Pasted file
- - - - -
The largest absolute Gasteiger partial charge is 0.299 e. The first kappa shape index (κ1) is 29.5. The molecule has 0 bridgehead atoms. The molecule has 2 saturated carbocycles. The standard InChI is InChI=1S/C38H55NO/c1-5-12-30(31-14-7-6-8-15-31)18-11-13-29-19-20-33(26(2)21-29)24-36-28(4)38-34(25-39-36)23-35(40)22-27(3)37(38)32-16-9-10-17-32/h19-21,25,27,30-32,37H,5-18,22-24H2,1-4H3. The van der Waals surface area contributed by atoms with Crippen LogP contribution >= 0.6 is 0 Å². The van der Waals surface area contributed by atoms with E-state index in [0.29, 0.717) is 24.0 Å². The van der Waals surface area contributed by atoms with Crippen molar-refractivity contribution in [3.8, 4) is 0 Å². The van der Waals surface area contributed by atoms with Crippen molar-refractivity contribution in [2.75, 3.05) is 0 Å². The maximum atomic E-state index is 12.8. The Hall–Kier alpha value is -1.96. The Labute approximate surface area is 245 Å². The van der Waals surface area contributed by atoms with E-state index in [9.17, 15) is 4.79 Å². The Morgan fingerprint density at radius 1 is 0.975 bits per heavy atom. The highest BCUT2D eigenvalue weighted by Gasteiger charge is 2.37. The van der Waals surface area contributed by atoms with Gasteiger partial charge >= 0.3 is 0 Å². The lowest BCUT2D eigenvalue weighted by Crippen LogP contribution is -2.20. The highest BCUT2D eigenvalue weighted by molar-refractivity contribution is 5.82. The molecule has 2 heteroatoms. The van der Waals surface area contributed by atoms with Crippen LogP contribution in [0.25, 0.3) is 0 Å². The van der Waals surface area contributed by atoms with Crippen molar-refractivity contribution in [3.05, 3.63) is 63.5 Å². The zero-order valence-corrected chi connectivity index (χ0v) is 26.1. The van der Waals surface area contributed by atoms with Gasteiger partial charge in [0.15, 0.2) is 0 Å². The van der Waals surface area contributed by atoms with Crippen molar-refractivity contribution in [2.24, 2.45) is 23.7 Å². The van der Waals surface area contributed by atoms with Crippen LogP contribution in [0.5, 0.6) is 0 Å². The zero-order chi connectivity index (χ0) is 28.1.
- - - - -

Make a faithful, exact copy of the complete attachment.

The largest absolute Gasteiger partial charge is 0.299 e. The first kappa shape index (κ1) is 29.5. The molecule has 0 bridgehead atoms. The molecule has 2 saturated carbocycles. The standard InChI is InChI=1S/C38H55NO/c1-5-12-30(31-14-7-6-8-15-31)18-11-13-29-19-20-33(26(2)21-29)24-36-28(4)38-34(25-39-36)23-35(40)22-27(3)37(38)32-16-9-10-17-32/h19-21,25,27,30-32,37H,5-18,22-24H2,1-4H3. The van der Waals surface area contributed by atoms with Crippen LogP contribution >= 0.6 is 0 Å². The van der Waals surface area contributed by atoms with E-state index in [0.29, 0.717) is 24.0 Å². The van der Waals surface area contributed by atoms with Crippen molar-refractivity contribution in [3.8, 4) is 0 Å². The van der Waals surface area contributed by atoms with Crippen molar-refractivity contribution in [2.75, 3.05) is 0 Å². The maximum atomic E-state index is 12.8. The Hall–Kier alpha value is -1.96. The Labute approximate surface area is 245 Å². The van der Waals surface area contributed by atoms with E-state index in [9.17, 15) is 4.79 Å². The Morgan fingerprint density at radius 1 is 0.975 bits per heavy atom. The highest BCUT2D eigenvalue weighted by Gasteiger charge is 2.37. The van der Waals surface area contributed by atoms with Gasteiger partial charge >= 0.3 is 0 Å². The lowest BCUT2D eigenvalue weighted by Crippen LogP contribution is -2.20. The highest BCUT2D eigenvalue weighted by molar-refractivity contribution is 5.82. The molecule has 2 heteroatoms. The van der Waals surface area contributed by atoms with Crippen LogP contribution in [0.25, 0.3) is 0 Å². The van der Waals surface area contributed by atoms with Crippen molar-refractivity contribution in [3.05, 3.63) is 63.5 Å². The zero-order valence-corrected chi connectivity index (χ0v) is 26.1. The van der Waals surface area contributed by atoms with Gasteiger partial charge in [0.15, 0.2) is 0 Å². The van der Waals surface area contributed by atoms with Crippen molar-refractivity contribution in [2.24, 2.45) is 23.7 Å². The van der Waals surface area contributed by atoms with Crippen LogP contribution in [0.5, 0.6) is 0 Å². The zero-order chi connectivity index (χ0) is 28.1.